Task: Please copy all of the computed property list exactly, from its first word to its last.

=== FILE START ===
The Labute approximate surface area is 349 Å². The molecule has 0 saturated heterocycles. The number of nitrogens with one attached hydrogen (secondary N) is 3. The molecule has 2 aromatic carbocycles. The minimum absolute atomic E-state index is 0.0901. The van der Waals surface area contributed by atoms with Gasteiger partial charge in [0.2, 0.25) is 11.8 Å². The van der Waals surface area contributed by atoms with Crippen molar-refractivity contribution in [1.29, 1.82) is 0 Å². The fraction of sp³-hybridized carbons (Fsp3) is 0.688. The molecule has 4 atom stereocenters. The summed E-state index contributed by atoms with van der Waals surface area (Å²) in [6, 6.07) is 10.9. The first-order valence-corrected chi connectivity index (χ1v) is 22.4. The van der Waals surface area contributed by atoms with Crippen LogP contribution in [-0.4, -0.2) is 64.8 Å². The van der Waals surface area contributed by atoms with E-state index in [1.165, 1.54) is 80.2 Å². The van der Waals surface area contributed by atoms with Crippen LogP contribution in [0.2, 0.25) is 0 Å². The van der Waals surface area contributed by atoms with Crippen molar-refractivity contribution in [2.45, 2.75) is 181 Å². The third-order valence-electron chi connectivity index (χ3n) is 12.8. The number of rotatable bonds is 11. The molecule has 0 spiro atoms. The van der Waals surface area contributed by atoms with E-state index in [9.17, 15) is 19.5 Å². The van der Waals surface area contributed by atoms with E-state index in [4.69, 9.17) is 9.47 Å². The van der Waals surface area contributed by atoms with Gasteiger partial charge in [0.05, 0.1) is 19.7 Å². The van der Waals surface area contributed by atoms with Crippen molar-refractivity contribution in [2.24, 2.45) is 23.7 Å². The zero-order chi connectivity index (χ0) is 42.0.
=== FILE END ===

The Labute approximate surface area is 349 Å². The molecule has 0 saturated heterocycles. The number of nitrogens with one attached hydrogen (secondary N) is 3. The molecule has 2 aromatic carbocycles. The minimum absolute atomic E-state index is 0.0901. The van der Waals surface area contributed by atoms with Gasteiger partial charge in [0.2, 0.25) is 11.8 Å². The van der Waals surface area contributed by atoms with Crippen molar-refractivity contribution in [1.29, 1.82) is 0 Å². The fraction of sp³-hybridized carbons (Fsp3) is 0.688. The molecule has 4 atom stereocenters. The summed E-state index contributed by atoms with van der Waals surface area (Å²) in [6, 6.07) is 10.9. The first-order valence-corrected chi connectivity index (χ1v) is 22.4. The van der Waals surface area contributed by atoms with Crippen LogP contribution in [-0.4, -0.2) is 64.8 Å². The van der Waals surface area contributed by atoms with E-state index in [1.165, 1.54) is 80.2 Å². The van der Waals surface area contributed by atoms with Crippen LogP contribution in [0.2, 0.25) is 0 Å². The van der Waals surface area contributed by atoms with Crippen molar-refractivity contribution in [2.45, 2.75) is 181 Å². The third-order valence-electron chi connectivity index (χ3n) is 12.8. The number of rotatable bonds is 11. The molecule has 0 spiro atoms. The van der Waals surface area contributed by atoms with E-state index in [9.17, 15) is 19.5 Å². The van der Waals surface area contributed by atoms with E-state index in [4.69, 9.17) is 9.47 Å². The van der Waals surface area contributed by atoms with Gasteiger partial charge in [0.05, 0.1) is 19.7 Å². The van der Waals surface area contributed by atoms with Crippen molar-refractivity contribution in [2.24, 2.45) is 23.7 Å². The zero-order chi connectivity index (χ0) is 42.0.